Oxytocin, the “love hormone” which is noted for its possible role in promoting empathy, altruism and social bonding; may also support men’s spirituality, a new study finds.
Oxytocin is naturally produced in the body by the hypothalamus. It is stimulated during sex, childbirth and breastfeeding.
In a recent study conducted by researchers from Duke University, participants who took Oxytocin reported more positive emotions during meditation and a greater sense of spirituality during the study and a week later.
[Tweet “The Role of Oxytocin in Men’s Spirituality”]
Patty Van Cappellen, a social psychologist and associate director of the Interdisciplinary and Behavioral Research Center at Duke’s Social Science Research Institute, who is also the lead author, said:
Spirituality and meditation have each been linked to health and well-being in previous research. We were interested in understanding biological factors that may enhance those spiritual experiences.
Oxytocin appears to be part of the way our bodies support spiritual beliefs.
The findings are limited only to men. According to Van, oxytocin operates somewhat differently in men and women. Thus, its spiritual effect on women needs to be investigated.
To test the role of oxytocin in men’s spirituality, researchers had two groups administered with the love hormone and placebo respectively. Those who had Oxytocin administered on them were more eager to tell how important spirituality was in their lives: life has meaning and purpose. They were also likely to express the statements such as “All life is interconnected” and “There is a higher plane of consciousness or spirituality that binds all people.”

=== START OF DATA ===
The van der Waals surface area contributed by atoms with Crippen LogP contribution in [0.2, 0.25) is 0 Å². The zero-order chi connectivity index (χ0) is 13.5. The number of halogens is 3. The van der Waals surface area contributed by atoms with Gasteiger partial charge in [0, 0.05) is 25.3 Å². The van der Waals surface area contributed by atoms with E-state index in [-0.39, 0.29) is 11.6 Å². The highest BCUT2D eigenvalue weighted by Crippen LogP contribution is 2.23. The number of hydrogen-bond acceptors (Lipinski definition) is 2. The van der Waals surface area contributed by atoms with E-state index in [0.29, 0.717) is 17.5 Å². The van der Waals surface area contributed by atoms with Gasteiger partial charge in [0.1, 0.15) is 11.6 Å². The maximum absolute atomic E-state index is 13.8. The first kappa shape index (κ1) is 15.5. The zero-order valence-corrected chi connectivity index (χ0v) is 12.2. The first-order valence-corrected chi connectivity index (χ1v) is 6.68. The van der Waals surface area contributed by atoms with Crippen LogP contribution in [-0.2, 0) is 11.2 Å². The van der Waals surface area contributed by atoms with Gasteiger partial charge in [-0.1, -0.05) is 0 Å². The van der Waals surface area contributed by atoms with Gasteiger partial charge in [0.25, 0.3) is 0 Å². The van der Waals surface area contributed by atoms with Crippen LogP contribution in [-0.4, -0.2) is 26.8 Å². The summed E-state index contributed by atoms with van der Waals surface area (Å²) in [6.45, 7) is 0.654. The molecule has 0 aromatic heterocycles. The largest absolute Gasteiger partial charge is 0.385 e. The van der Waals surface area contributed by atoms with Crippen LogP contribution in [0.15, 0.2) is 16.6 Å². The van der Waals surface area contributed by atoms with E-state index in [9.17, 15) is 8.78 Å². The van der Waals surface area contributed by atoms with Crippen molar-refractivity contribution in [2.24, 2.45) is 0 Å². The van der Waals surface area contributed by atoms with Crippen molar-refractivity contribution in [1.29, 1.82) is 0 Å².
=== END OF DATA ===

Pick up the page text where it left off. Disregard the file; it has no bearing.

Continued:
[irp posts=”3378″ name=”The Clash between Religion and Science, Neuroscientists explain.”]
Though, oxytocin did not have equal effects on all participants. But, Its effect on spirituality was stronger among people with a particular variant of the CD38 gene, which monitors the release of oxytocin from hypothalamic neurons in the brain.
Spirituality is complex and affected by many factors, says Van Cappellen, while cautioning that that the findings should not be over-generalized. However, oxytocin does seem to affect how we perceive the world and what we believe.
REFERENCE Patty Van Cappellen, Baldwin M. Way, Suzannah F. Isgett and Barbara L. Fredrickson. Effects of oxytocin administration on spirituality and emotional responses to meditation. Social Cognitive and Affective Neuroscience, 2016. DOI: 10.1093/scan/nsw078